One of the reasons I like this blog is it helps me to analyse things. Well, I mean to say that I actually analysed this whilst talking to F, to explain about ‘why’, but the blog and writing something means that I analyse it in a more structured and clear manner (although you may not think so).
So, in this case, we must go back (ahem) a few years to before I was 14. Every year, my parents would take us on holiday for a couple of weeks. We were a quite large family. 6 in total. These were the days before package holidays and before everyone flew off to become like lobsters on a beach where people resembled a tin of sardines in the south of Spain.
We were well-off but not so rich that my parents could afford a holiday abroad for them and four children. Instead we had a caravan. Originally a four-berth, when the two younger children were old enough, the caravan was ‘extended’ by means of an awning. There would be the ritual of ‘packing’ the caravan, trying to get the weight balanced so that it made towing easier; the packing of everything that would then be unpacked the other end and then repacked at the end of the holiday to be unpacked again at the journey’s end. The packing and unpacking seemed, to me, to take days. Then there was the ‘putting up’ of the awning. I never really worked well with my father. We never ‘connected’ when it came to doing things. If he wanted a screwdriver, you could be certain I was holding a spanner. If he wanted something holding, you could be certain I was holding the thing that wasn’t necessary. Instructions from him were a little like Italian is to me now – to my ears. The middle brother always got it right (when he was old enough) and I always got it wrong.
I hated the holidays. Well, that’s not entirely true. Some things I did like. I liked bacon for breakfast and the smell of it percolating through the caravan and outside; I liked it when we picked mussels from the sea-shore and brought them back and my father would cook them; I liked building, not just sand castles, but whole walled towns on the beach – well, until I was about 10 or so.
And talking about that, let’s talk about the beach. The beach was like a mini-caravan-holiday but in just one day. First there would be the preparation. We would be taking the deck chairs or sun loungers, the changing robe (made by my Mum so you can imagine it looked like an old curtain), swimming costumes and towels, the windbreak, food (in the form of bread, stuff for sandwiches, butter, knives, bread board, plates, etc., etc.), buckets, spades and so on. This would all have to be packed in the car, and then we would all squash into the available space in the car and be driven to the beach.
On arrival, we would enter the beach. For me, once we hit the beach I was thinking that we could stop just there. But no! My parents didn’t like being near all the other people. We would have to go where there were less people – some several miles and hours along the beach from the entrance. OK so I exaggerate a little – but when you are 10, five minutes seems like an hour. Worse still, I was the eldest boy. My siblings were my sister (18 months younger than me) and my two brothers who were several years younger than me. So, you can imagine, with all this stuff, I had to carry a lot – and I loathed it. Worse still, I knew this had to all be carried back at the end of the day!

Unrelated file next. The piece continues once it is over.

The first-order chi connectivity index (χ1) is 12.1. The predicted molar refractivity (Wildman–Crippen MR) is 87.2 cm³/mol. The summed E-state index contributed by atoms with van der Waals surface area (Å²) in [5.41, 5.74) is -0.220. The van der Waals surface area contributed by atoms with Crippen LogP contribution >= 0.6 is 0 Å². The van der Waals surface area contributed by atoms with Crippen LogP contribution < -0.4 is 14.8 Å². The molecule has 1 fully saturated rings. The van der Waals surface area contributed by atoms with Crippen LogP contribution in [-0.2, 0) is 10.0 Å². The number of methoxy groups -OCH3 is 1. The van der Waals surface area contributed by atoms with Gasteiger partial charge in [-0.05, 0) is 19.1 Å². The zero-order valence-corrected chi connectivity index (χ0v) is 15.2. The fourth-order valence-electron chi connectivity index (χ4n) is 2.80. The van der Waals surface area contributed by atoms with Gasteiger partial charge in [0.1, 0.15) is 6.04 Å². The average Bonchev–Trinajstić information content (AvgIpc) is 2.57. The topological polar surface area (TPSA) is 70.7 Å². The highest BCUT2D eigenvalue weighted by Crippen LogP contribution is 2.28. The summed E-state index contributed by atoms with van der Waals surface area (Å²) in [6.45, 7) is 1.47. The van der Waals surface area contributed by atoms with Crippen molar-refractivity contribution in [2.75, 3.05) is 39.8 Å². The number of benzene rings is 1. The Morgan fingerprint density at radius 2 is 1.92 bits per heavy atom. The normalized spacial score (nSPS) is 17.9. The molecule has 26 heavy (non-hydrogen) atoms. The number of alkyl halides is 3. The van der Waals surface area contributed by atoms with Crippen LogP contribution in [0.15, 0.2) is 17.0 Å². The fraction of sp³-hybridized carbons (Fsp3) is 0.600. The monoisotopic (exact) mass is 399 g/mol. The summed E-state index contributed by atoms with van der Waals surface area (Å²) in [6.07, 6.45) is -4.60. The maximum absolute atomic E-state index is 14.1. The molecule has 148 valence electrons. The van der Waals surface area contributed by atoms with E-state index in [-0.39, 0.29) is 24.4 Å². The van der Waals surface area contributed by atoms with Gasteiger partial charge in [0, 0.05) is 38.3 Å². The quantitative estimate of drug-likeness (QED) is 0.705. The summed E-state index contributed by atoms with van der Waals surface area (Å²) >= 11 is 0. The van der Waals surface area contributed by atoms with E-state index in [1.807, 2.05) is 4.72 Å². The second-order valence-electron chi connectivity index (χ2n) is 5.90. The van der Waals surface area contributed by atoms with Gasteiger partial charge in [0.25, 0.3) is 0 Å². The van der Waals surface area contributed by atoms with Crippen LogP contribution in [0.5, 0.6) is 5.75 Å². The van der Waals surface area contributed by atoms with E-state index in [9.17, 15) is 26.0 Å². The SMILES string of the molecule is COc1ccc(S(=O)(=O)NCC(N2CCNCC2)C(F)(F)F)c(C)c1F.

Then, having picked somewhere out of the way of everyone else (now, of course, I realise this may not only have been for their benefit – maybe, having four kids who fought and squabbled, it was for the sake of the other beach users too!), we would have to put up the windbreak, put up the loungers or deck chairs and then wait as, one by one, we used the changing rode, to get changed – me having an absolute morbid fear of being seen naked by anyone (perhaps that’s worthy of another post sometime) and the idea of my naked body being only a curtain away from being seen by everyone at the beach was almost too much in itself.
And then, of course, this was the UK – so no guarantee that it would be sunny or, for that matter, even warm! No, apart from the sand towns that I built, I remember nothing really good about the beach.
Fast forward then to about 22 years ago.
Our first holiday together. V (only having been to Jamaica once) had never been on a holiday like the one I was taking him on. We had been together a few months. I chose Italy. I chose Sorrento. We had a glorious holiday. But, at that time, I really liked to get a tan. One day we went to ‘the beach’. I knew nothing, of course. Sorrento, being mostly built on high rock, bathing was by means of jetties at the bottom of the cliffs. To get to these one had to be staying at the hotel or to pay for the privilege. Since V couldn’t swim (and I wasn’t that good) it seemed a waste – and I had never paid to sit on a beach in my life! We traipsed to the only free beach that we could find, some half hour out of Sorrento.